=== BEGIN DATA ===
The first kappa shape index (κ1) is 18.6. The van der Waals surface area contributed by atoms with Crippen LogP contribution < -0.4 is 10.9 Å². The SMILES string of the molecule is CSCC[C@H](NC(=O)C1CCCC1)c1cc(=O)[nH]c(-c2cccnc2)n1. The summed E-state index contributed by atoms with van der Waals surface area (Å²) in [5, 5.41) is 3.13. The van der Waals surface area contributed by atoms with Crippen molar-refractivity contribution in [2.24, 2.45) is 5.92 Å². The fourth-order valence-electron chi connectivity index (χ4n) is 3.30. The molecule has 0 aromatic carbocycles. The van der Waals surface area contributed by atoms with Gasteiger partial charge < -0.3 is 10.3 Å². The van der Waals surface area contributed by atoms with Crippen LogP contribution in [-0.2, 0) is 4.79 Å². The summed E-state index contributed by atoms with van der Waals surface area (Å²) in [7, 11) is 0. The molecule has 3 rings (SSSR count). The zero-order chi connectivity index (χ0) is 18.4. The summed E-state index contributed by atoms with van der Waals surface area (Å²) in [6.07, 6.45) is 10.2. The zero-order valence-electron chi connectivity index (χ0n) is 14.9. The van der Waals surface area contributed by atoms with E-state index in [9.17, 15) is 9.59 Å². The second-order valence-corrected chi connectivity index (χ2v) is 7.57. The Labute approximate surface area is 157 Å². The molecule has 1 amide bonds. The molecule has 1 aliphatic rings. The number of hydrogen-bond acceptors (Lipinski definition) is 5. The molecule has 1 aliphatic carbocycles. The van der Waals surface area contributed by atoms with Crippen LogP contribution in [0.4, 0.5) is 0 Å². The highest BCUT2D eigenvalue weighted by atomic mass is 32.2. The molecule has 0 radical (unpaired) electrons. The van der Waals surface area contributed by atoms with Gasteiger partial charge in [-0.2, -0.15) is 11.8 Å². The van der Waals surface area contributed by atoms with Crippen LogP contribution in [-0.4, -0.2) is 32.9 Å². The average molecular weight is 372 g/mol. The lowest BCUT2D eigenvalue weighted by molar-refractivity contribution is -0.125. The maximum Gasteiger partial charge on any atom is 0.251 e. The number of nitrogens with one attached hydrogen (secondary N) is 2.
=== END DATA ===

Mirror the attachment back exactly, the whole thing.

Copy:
The first kappa shape index (κ1) is 18.6. The van der Waals surface area contributed by atoms with Crippen LogP contribution < -0.4 is 10.9 Å². The SMILES string of the molecule is CSCC[C@H](NC(=O)C1CCCC1)c1cc(=O)[nH]c(-c2cccnc2)n1. The summed E-state index contributed by atoms with van der Waals surface area (Å²) in [5, 5.41) is 3.13. The van der Waals surface area contributed by atoms with Crippen molar-refractivity contribution in [2.24, 2.45) is 5.92 Å². The fourth-order valence-electron chi connectivity index (χ4n) is 3.30. The molecule has 0 aromatic carbocycles. The van der Waals surface area contributed by atoms with Gasteiger partial charge < -0.3 is 10.3 Å². The van der Waals surface area contributed by atoms with Crippen LogP contribution in [-0.2, 0) is 4.79 Å². The summed E-state index contributed by atoms with van der Waals surface area (Å²) in [7, 11) is 0. The molecule has 3 rings (SSSR count). The zero-order chi connectivity index (χ0) is 18.4. The summed E-state index contributed by atoms with van der Waals surface area (Å²) in [6.07, 6.45) is 10.2. The zero-order valence-electron chi connectivity index (χ0n) is 14.9. The van der Waals surface area contributed by atoms with E-state index in [9.17, 15) is 9.59 Å². The second-order valence-corrected chi connectivity index (χ2v) is 7.57. The Labute approximate surface area is 157 Å². The molecule has 1 amide bonds. The molecule has 1 aliphatic rings. The number of hydrogen-bond acceptors (Lipinski definition) is 5. The molecule has 1 aliphatic carbocycles. The van der Waals surface area contributed by atoms with Crippen LogP contribution in [0.4, 0.5) is 0 Å². The highest BCUT2D eigenvalue weighted by atomic mass is 32.2. The molecule has 0 radical (unpaired) electrons. The van der Waals surface area contributed by atoms with Gasteiger partial charge in [-0.2, -0.15) is 11.8 Å². The van der Waals surface area contributed by atoms with Crippen LogP contribution in [-0.4, -0.2) is 32.9 Å². The average molecular weight is 372 g/mol. The lowest BCUT2D eigenvalue weighted by molar-refractivity contribution is -0.125. The maximum Gasteiger partial charge on any atom is 0.251 e. The number of nitrogens with one attached hydrogen (secondary N) is 2.